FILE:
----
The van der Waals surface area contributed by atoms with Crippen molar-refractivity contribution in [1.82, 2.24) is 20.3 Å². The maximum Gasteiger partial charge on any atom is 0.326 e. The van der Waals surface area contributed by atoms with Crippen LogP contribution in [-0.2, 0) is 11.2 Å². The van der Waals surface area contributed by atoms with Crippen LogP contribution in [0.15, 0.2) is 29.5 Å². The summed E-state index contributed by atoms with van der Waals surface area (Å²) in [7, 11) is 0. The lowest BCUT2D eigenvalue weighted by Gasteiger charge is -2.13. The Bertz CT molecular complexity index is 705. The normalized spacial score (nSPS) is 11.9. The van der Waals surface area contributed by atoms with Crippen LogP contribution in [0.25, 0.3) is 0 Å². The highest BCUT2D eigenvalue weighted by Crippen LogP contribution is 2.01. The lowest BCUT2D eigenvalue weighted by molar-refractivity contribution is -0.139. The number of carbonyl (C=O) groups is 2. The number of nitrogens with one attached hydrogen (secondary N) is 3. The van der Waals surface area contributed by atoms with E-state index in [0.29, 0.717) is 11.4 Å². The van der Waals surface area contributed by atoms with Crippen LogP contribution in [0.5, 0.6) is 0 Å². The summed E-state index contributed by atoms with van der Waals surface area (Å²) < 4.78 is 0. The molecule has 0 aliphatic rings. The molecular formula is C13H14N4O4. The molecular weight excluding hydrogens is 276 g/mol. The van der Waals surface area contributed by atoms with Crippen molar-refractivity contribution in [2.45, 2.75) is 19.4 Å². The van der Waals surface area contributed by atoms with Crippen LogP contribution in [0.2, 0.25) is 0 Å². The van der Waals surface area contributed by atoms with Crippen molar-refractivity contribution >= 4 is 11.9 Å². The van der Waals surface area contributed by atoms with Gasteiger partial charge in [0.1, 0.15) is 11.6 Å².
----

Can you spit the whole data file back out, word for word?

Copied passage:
The van der Waals surface area contributed by atoms with Crippen molar-refractivity contribution in [1.82, 2.24) is 20.3 Å². The maximum Gasteiger partial charge on any atom is 0.326 e. The van der Waals surface area contributed by atoms with Crippen LogP contribution in [-0.2, 0) is 11.2 Å². The van der Waals surface area contributed by atoms with Crippen LogP contribution in [0.15, 0.2) is 29.5 Å². The summed E-state index contributed by atoms with van der Waals surface area (Å²) in [7, 11) is 0. The lowest BCUT2D eigenvalue weighted by Gasteiger charge is -2.13. The Bertz CT molecular complexity index is 705. The normalized spacial score (nSPS) is 11.9. The van der Waals surface area contributed by atoms with Crippen LogP contribution in [0.25, 0.3) is 0 Å². The highest BCUT2D eigenvalue weighted by Crippen LogP contribution is 2.01. The lowest BCUT2D eigenvalue weighted by molar-refractivity contribution is -0.139. The number of carbonyl (C=O) groups is 2. The number of nitrogens with one attached hydrogen (secondary N) is 3. The van der Waals surface area contributed by atoms with E-state index in [0.29, 0.717) is 11.4 Å². The van der Waals surface area contributed by atoms with Crippen LogP contribution in [0.5, 0.6) is 0 Å². The summed E-state index contributed by atoms with van der Waals surface area (Å²) < 4.78 is 0. The molecule has 0 aliphatic rings. The molecular formula is C13H14N4O4. The molecular weight excluding hydrogens is 276 g/mol. The van der Waals surface area contributed by atoms with Crippen molar-refractivity contribution in [2.45, 2.75) is 19.4 Å². The van der Waals surface area contributed by atoms with Crippen LogP contribution in [0.2, 0.25) is 0 Å². The van der Waals surface area contributed by atoms with Crippen molar-refractivity contribution >= 4 is 11.9 Å². The van der Waals surface area contributed by atoms with Gasteiger partial charge in [0.1, 0.15) is 11.6 Å².